Study participants

Research data were downloaded from the Parkinson's Progression Markers Initiative (PPMI) repository [26]. The PPMI is a continuing, prospective, longitudinal, observational, and multinational multi-center research program designed to detect biomarkers for PD [27]. The PPMI investigation was sanctioned by the ethics review board of all collaborating establishments; furthermore, all subjects provided their signature on a written informed consent document prior to enrollment.

PD subjects were recruited based on the inclusion criteria: individuals must be 30 years or older at diagnosis; have bradykinesia combined with resting tremor, rigidity, or only asymmetric resting tremor or bradykinesia; be untreated for PD, particularly without medications that might interfere with dopamine transporter imaging or CSF collection; and be free of dementia at baseline (MoCA ≥ 22). To prevent misdiagnosis, the researchers reviewed the diagnosis longitudinally. Patients diagnosed with conditions other than primary PD were excluded from the follow-up. In addition, our investigation mandated that all subjects possess baseline CSF GFAP data. All enrolled participants were evaluated periodically to acquire clinical information and partake in CSF biomarker investigations. Additional file 1: Table S1 shows the clinical and biomarker information of recruited PD patients during follow-up. Longitudinal follow-up included seven yearly assessments of CSF biomarker and eight yearly clinical evaluations subsequent to the initial lumbar puncture.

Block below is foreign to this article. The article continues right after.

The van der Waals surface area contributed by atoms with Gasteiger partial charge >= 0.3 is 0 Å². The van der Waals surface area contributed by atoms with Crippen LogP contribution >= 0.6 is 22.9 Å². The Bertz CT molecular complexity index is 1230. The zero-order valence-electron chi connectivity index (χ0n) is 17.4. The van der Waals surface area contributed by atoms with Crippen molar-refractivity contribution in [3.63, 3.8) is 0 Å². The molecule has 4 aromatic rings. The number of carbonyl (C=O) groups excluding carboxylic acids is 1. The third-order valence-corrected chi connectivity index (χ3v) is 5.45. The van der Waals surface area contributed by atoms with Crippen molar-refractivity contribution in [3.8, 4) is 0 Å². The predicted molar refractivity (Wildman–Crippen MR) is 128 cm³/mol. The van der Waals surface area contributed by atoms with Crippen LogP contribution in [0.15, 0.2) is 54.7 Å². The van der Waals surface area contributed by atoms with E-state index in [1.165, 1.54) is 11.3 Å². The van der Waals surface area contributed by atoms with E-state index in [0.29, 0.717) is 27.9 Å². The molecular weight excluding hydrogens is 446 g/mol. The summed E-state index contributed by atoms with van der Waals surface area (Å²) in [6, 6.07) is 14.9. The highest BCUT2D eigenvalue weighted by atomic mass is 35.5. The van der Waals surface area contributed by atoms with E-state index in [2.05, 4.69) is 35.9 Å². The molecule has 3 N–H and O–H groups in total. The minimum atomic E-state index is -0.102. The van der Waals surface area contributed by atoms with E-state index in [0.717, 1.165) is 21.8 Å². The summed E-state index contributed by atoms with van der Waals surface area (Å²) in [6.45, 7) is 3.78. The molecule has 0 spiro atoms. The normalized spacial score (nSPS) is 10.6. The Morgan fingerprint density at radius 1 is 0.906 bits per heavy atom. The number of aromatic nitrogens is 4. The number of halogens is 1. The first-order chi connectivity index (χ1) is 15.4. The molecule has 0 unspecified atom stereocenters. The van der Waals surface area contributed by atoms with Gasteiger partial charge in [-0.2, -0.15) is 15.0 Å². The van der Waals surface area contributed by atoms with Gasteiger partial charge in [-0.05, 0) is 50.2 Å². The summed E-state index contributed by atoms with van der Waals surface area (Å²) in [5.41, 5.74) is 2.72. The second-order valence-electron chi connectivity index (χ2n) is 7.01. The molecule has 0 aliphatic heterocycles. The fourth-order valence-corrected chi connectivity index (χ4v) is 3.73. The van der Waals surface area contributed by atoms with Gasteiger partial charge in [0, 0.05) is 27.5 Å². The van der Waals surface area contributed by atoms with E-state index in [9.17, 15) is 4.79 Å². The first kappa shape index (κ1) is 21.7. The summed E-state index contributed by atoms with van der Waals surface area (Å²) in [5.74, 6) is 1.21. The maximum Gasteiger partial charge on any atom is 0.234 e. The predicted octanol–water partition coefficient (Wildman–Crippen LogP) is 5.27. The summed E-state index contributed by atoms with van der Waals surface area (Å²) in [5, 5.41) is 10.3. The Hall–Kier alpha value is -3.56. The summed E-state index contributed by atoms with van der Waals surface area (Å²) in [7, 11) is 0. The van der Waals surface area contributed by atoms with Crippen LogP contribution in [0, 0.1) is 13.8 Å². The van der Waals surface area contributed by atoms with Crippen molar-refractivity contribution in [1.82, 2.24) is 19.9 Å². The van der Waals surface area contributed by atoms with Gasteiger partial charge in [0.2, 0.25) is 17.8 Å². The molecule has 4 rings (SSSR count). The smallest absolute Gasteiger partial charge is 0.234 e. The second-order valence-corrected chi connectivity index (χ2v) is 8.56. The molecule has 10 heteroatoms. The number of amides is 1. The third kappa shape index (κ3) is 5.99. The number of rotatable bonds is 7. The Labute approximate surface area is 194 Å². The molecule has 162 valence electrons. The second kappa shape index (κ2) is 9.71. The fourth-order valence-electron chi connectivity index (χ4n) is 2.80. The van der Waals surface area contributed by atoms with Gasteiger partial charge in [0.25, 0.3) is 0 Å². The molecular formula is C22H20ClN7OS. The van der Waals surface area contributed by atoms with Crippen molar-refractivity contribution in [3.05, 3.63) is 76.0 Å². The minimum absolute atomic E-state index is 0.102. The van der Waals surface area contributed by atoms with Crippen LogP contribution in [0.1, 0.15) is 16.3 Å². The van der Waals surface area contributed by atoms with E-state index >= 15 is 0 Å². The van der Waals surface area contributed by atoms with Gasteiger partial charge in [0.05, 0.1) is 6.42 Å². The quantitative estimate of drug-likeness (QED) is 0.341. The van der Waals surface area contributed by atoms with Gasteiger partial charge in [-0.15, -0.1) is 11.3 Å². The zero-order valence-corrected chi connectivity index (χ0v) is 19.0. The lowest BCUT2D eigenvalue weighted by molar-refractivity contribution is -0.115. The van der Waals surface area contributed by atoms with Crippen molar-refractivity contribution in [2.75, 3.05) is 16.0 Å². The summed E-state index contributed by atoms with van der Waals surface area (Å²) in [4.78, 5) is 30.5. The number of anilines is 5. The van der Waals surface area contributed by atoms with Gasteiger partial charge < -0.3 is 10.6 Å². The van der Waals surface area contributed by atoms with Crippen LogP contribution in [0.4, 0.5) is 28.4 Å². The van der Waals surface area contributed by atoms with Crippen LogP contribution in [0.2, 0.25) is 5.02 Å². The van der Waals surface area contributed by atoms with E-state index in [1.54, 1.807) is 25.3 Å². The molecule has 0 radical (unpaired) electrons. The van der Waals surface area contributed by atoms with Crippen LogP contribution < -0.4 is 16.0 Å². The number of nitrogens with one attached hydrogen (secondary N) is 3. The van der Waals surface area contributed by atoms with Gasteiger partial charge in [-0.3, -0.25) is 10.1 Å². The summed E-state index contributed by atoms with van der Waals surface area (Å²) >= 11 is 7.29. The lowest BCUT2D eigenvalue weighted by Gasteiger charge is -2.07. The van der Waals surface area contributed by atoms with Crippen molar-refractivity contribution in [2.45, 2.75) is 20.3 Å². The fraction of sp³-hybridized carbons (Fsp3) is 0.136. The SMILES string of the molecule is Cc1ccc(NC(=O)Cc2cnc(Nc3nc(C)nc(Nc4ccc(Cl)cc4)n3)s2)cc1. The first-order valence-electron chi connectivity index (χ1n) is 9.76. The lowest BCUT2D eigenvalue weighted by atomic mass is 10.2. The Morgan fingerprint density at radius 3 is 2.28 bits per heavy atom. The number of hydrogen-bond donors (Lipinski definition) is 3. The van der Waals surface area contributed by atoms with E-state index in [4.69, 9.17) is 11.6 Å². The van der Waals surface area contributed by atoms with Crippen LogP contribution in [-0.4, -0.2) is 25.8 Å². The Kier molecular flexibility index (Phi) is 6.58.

Measurement of CSF GFAP

The collection and processing of CSF biomarker were conducted in accordance with the PPMI biologics manual. CSF GFAP concentrations were quantified by Roche NeuroToolKit (NTK) on a cobas e 411 analyzer at Covance Greenfield Laboratories (Translational Biomarker Solutions, Indiana, USA) [16].

Measurement of CSF biomarkers

CSF Aβ42, total tau (T-tau) and phosphorylated tau (P-tau) concentrations were quantified through an Elecsys® electrochemiluminescence immunoassay (ECLIA) using a completely automated cobas e 601 analyzer (Roche Diagnostics, Basel, Switzerland) [28]. The levels of CSF α-syn were determined utilizing a suitable commercially available sandwich ELISA kit (Covance, Dedham, MA) [29].


Genomic DNA was extracted from the whole blood of PD subjects for processing and analysis. Apolipoprotein E (APOE) genotypes were detected by allele-specific oligonucleotide probes labeled with a fluorogenic reporter (TaqMan method) [29]. Besides, individuals were also divided into two groups according to the ε4 allele, namely, APOE ε4 carriers (APOE ε4 +) and non-APOE ε4 carriers (APOE ε4 −).

Clinical assessment measures

The cognitive assessment scales included in this study were as follows: global cognitive functioning (MoCA), episodic memory (Hopkins Verbal Learning Test, HVLT), visuospatial abilities (Benton Judgment of Line Orientation, JoLO), executive functioning/working memory (Letter Number Sequencing, LNS), language (Semantic Fluency Test), and processing speed/attention (Symbol Digit Modalities Test, SDMT). Cognitive status of participants was classified based on the criteria used in previous studies [30, 31]: normal cognition (NC, MoCA > 26), MCI (22 ≤ MoCA ≤ 26), dementia (MoCA < 22).

Statistical analysis